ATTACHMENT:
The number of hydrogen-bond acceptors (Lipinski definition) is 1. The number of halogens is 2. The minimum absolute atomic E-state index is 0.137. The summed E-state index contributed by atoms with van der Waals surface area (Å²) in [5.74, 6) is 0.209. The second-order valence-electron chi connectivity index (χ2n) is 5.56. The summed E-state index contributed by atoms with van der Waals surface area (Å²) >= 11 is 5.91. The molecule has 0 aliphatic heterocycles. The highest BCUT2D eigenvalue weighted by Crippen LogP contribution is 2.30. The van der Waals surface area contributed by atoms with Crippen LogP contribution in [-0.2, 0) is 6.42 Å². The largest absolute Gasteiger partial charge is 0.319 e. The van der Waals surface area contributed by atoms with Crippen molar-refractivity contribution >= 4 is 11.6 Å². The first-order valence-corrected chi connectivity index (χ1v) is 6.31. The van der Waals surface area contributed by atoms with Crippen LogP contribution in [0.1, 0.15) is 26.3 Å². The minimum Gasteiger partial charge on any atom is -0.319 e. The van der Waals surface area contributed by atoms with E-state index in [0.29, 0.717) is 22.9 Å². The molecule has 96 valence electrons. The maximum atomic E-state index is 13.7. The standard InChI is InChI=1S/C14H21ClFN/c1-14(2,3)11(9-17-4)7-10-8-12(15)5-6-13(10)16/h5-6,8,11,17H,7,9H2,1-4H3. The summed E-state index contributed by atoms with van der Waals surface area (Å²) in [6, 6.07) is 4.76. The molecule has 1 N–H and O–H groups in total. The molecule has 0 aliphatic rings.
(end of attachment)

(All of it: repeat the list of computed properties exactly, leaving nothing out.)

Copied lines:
The number of hydrogen-bond acceptors (Lipinski definition) is 1. The number of halogens is 2. The minimum absolute atomic E-state index is 0.137. The summed E-state index contributed by atoms with van der Waals surface area (Å²) in [5.74, 6) is 0.209. The second-order valence-electron chi connectivity index (χ2n) is 5.56. The summed E-state index contributed by atoms with van der Waals surface area (Å²) >= 11 is 5.91. The molecule has 0 aliphatic heterocycles. The highest BCUT2D eigenvalue weighted by Crippen LogP contribution is 2.30. The van der Waals surface area contributed by atoms with Crippen LogP contribution in [-0.2, 0) is 6.42 Å². The largest absolute Gasteiger partial charge is 0.319 e. The van der Waals surface area contributed by atoms with Crippen molar-refractivity contribution >= 4 is 11.6 Å². The first-order valence-corrected chi connectivity index (χ1v) is 6.31. The van der Waals surface area contributed by atoms with Crippen LogP contribution in [0.1, 0.15) is 26.3 Å². The minimum Gasteiger partial charge on any atom is -0.319 e. The van der Waals surface area contributed by atoms with E-state index in [0.29, 0.717) is 22.9 Å². The molecule has 96 valence electrons. The maximum atomic E-state index is 13.7. The standard InChI is InChI=1S/C14H21ClFN/c1-14(2,3)11(9-17-4)7-10-8-12(15)5-6-13(10)16/h5-6,8,11,17H,7,9H2,1-4H3. The summed E-state index contributed by atoms with van der Waals surface area (Å²) in [6, 6.07) is 4.76. The molecule has 1 N–H and O–H groups in total. The molecule has 0 aliphatic rings.